You had no idea what you were up against when you set up shop in your home office. Your intentions were noble; a work arrangement that would afford you the flexibility to plan your work around your life. This work arrangement was meant to give you control of your work day so you were available and present for your family.
Working from home was a no-brainer on paper but your reality is so far removed from the idealistic picture.
Instead of having flexibility to plan your work around your life, you find yourself tethered to your laptop and smart phone. You have clients calling at all hours, day and night; figuring that since you work from home you must be available 24/7.
The isolation was not something you bargained for. Who knew those idle chatter around the hallway and water cooler had their place in keeping you sane?
You feel stuck and wonder if working from home was the right decision for you. The answer to that question is “it depends”.
When we asked 260 women working from home why they chose this work environment, freedom came tops by a wide margin; all caps with exclamation marks. But the price of freedom is never free.
Working successfully as remote employee, a freelancer or a small business owner requires structure. Precisely what you were running away from when you left the office setting.
Working from home was meant to afford you the freedom to work when you wanted to instead of being subject to someone else’s agenda (think corporations).
The unwelcome reality of working remotely is that you actually need more structure than is required in the corporate setting in order to excel. You really have to commit to that structure on a long term basis to keep producing. The folks selling us the 4-hour work week dream are themselves working 60-80 hours a week.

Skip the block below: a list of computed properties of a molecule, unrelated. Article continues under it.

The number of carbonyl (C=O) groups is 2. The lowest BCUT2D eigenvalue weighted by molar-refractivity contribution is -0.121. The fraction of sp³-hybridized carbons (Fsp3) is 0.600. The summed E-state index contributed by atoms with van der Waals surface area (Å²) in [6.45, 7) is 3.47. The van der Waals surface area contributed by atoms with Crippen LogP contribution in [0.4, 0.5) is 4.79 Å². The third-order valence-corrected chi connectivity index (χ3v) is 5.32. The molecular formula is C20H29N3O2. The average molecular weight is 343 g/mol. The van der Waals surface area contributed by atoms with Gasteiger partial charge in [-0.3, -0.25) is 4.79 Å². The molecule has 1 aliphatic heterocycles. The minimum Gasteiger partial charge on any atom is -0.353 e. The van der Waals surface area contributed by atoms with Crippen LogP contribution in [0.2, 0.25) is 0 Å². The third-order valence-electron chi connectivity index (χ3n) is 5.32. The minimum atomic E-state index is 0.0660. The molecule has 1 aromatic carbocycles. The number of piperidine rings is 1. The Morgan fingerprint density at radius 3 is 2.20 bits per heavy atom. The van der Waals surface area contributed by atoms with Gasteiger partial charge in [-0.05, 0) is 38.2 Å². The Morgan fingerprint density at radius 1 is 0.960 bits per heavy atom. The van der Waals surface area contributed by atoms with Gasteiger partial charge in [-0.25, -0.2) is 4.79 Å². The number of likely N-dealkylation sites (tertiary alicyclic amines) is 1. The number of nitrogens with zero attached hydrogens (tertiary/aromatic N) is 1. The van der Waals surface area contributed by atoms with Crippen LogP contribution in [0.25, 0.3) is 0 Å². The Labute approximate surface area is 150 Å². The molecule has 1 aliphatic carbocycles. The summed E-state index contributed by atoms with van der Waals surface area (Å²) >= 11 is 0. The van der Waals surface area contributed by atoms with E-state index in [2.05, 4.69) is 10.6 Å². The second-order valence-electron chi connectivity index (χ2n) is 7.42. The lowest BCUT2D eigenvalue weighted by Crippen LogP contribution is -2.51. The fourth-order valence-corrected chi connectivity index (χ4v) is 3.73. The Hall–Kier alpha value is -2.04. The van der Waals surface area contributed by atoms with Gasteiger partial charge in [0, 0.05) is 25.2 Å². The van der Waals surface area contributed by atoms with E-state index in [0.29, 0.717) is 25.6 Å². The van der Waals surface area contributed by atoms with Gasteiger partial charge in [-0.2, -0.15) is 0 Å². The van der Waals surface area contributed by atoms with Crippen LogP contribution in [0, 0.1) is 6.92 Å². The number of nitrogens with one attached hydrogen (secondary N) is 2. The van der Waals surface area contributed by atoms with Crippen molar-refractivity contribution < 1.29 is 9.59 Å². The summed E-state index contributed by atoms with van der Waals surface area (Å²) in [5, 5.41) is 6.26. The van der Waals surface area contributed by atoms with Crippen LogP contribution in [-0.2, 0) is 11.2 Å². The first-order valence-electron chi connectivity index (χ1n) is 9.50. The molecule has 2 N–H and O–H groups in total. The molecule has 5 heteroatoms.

Having a structure around your work from home arrangement does not mean working longer hours. Far from it.
It just means committing to a regular routine and not flying by the seat of your pants or working “when you feel like it”.
The freedom of working remotely is the ability to structure your work day around your circumstances and your optimal performance times. It’s a morning person’s world; most jobs are from 8 or 9AM to 5PM. Schools starts around 7:45AM in most local. This can be a challenge if you are not a morning person.
Working from home allows you to say start your work day later than most or break your work day into 2 halves; before the kids get back from school and after the kids are tucked in for the night.
So you have established a structure for your work from home arrangement, you work is not yet done however.
The next step after putting a structure in place would be to ruthlessly enforce that structure.
All kinds of time thieves would come out of the wood works (as often as you allow them) to decimate your work day. You have the freedom to deny them that right.
Here are a few examples on enforcing your work day structure when working from home:
- Have designated time for tackling your email inbox or getting on social media. Hint; not during your optimal performance times.
- Go to bed and wake up around the same time every week day.
- Be firm about your work day boundaries with family and friends who assume you are available on demand.
- Set clear expectations with clients early on regarding your availability and how soon you can return their calls or emails.
- Have designated days for doing household tasks like laundry or grocery shopping. If you don’t these chores have a way of showing up on your to-do list on a daily basis.
The take home here is that your choice to work from home does not eliminate the need for structure of your work day. You actually need structure to thrive in this work arrangement. What you have that those working outside of the home do not have, is the freedom to structure that work day in a way that suits your circumstance.
Exercise that freedom!
Dr. Bola is a family physician with a fondness for women’s health and women lifestyle issues. She is the co-founder of Healthgist.com; the hub for honest health talk for the busy women.